Trump revives United States leadership in space exploration


After months of hinting, Vice President Mike Pence finally made it clear today that the Trump administration will direct NASA to land humans on the Moon and establish a more permanent presence on the lunar surface.

Vice President Mike Pence laid out the plan in an op-ed in the Wall Street Journal and was expected to elaborate today at the first meeting of the new National Space Council he chairs.

Unlike previous government-run efforts at space exploration in the past, Pence said, the new goal will be to "look beyond the halls of government" and partner with private USA space exploration companies.

"We will return American astronauts to the moon, not only to leave behind footprints and flags, but to build the foundations we need to send Americans to Mars and beyond", he said to massive applause.

There's no indication of when NASA may put people back on the moon, nor whether there are any concrete plans in place to make this a reality.

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For close observers of space policy, a likely human return to the Moon has been one of the worst-kept secrets of the new Trump administration. The representatives of these companies discussed how their organizations could best serve NASA in achieving its goals, either by providing rockets and services or by building new space vehicles.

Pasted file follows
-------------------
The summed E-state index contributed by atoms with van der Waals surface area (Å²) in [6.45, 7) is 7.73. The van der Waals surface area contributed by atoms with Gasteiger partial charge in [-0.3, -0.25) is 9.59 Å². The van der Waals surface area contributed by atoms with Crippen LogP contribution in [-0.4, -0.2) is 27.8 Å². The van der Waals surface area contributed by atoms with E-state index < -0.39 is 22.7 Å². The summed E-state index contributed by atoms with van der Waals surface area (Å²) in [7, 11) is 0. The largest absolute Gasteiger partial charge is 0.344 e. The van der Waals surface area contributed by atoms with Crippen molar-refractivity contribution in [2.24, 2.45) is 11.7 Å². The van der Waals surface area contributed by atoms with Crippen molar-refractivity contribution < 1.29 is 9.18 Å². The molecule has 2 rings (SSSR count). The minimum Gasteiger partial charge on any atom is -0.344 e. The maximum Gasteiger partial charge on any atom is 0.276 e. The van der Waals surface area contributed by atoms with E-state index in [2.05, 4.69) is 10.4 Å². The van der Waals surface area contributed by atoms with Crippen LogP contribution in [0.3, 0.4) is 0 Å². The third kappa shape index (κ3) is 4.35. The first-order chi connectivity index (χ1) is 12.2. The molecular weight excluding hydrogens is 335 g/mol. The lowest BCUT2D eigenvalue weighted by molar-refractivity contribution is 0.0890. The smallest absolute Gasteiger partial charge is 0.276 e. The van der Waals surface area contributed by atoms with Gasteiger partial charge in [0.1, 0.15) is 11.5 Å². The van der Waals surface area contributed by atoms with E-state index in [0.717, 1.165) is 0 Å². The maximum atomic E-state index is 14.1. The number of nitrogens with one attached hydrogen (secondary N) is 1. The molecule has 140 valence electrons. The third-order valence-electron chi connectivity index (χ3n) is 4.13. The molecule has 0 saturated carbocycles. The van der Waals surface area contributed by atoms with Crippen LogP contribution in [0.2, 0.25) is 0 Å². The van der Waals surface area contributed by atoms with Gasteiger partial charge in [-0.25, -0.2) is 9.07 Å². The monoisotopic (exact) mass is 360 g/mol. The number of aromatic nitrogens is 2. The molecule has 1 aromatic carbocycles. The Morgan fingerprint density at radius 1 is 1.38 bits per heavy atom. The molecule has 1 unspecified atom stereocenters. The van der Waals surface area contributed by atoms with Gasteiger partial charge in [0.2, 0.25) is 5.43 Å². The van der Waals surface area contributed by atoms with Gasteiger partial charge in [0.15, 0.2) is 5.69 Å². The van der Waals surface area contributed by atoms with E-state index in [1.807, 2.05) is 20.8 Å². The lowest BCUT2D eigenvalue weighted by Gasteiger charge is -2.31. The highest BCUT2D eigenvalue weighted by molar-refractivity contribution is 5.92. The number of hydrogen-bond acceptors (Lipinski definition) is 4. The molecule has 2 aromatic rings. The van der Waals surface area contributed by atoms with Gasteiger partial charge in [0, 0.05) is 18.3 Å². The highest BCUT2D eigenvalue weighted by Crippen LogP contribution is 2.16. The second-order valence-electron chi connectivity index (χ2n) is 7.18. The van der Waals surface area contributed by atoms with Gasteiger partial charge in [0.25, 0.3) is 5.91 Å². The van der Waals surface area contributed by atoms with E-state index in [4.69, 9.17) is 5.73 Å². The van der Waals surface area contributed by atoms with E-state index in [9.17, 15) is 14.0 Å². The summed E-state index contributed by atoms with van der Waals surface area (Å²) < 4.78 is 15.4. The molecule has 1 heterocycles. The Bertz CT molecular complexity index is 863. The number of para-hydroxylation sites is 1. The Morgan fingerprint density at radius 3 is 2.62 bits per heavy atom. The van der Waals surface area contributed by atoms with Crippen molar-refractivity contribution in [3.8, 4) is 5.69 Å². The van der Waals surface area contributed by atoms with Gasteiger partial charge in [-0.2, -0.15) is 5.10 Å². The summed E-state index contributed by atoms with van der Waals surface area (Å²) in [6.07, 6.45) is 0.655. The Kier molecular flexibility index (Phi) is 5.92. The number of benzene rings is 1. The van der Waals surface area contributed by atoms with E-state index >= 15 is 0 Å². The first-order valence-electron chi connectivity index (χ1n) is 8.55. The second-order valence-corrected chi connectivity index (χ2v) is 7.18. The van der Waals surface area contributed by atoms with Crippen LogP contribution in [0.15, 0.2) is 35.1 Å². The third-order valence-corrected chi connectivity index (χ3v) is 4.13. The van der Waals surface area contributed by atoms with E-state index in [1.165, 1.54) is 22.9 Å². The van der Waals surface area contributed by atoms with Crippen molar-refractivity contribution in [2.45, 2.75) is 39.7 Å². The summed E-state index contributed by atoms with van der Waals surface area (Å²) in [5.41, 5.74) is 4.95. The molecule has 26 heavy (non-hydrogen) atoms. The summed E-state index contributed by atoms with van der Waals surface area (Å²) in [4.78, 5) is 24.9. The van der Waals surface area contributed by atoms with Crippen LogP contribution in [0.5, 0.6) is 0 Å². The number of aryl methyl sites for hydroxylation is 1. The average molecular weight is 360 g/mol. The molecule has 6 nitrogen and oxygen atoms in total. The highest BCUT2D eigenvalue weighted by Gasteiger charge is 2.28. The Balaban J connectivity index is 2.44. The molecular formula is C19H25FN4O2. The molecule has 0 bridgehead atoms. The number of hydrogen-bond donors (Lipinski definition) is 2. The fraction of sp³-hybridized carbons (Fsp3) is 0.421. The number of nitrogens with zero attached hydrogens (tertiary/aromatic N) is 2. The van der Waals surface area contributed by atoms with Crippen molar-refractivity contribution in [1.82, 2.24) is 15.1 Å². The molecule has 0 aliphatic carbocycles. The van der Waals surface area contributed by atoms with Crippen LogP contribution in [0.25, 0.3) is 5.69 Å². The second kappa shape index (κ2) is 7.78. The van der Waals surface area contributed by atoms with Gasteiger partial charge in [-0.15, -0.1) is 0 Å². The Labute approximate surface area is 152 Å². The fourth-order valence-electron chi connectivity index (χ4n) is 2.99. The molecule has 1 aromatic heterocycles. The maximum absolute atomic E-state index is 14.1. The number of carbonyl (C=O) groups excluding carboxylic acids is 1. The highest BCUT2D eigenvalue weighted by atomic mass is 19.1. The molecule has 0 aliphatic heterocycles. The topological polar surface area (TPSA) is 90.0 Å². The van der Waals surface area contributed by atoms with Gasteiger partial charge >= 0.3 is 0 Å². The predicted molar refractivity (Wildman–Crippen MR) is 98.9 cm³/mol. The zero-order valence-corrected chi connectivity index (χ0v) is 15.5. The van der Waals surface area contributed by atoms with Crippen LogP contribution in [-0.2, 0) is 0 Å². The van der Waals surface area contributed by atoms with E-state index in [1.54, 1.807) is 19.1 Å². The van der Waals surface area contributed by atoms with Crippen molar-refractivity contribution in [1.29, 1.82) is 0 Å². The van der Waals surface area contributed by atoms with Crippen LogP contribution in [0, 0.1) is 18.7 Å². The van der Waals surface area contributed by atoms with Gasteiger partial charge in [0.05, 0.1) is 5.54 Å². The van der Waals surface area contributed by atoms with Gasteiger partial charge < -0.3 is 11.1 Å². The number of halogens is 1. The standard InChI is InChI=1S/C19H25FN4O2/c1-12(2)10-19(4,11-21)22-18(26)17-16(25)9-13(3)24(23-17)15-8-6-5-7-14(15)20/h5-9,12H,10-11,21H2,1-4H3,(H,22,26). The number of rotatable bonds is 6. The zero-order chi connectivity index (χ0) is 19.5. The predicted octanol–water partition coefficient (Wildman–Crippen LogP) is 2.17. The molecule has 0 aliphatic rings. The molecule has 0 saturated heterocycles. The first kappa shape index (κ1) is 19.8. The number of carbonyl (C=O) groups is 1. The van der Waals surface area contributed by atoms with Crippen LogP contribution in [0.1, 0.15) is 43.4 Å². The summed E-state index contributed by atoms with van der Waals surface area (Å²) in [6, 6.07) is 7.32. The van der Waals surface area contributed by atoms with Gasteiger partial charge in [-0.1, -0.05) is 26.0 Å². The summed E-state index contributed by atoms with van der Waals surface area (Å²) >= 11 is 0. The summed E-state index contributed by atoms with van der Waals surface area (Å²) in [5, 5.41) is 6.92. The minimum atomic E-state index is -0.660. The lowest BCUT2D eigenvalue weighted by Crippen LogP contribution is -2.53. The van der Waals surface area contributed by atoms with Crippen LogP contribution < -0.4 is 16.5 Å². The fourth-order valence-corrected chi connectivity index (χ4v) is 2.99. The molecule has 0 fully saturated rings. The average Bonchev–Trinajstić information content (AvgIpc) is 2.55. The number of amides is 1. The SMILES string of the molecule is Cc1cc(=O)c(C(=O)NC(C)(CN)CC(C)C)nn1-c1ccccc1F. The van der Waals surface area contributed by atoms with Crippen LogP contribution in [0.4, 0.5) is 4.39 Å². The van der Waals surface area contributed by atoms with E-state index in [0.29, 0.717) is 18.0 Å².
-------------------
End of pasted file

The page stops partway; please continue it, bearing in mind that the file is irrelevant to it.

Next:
The council will hear testimonial from expert witnesses who represent the sectors of the space industry: Civil Space, Commercial Space, and National Security Space. The council will aid the Trump administration in developing its "long-range strategic goals" related to NASA and the nation's space efforts. "And we will once again astonish the world as we boldly go to meet our future in the skies and in the stars".

Now, Pence says, is the time to recognize that 'in the absence of American leadership, other nations have seized the opportunity to stake their claim in the infinite frontier'. On Thursday the council will hold its first meeting in almost 25 years, and as its chairman, I will deliver a simple message: America will lead in space again.

'Rather than lead in space, too often, we have chosen to drift. In addition, he noted, the country has had to pay Russian Federation to ferry US astronauts to the International Space Station since the space shuttle retired in 2011. "And, as we learned 60 years ago, when we drift, we fall behind".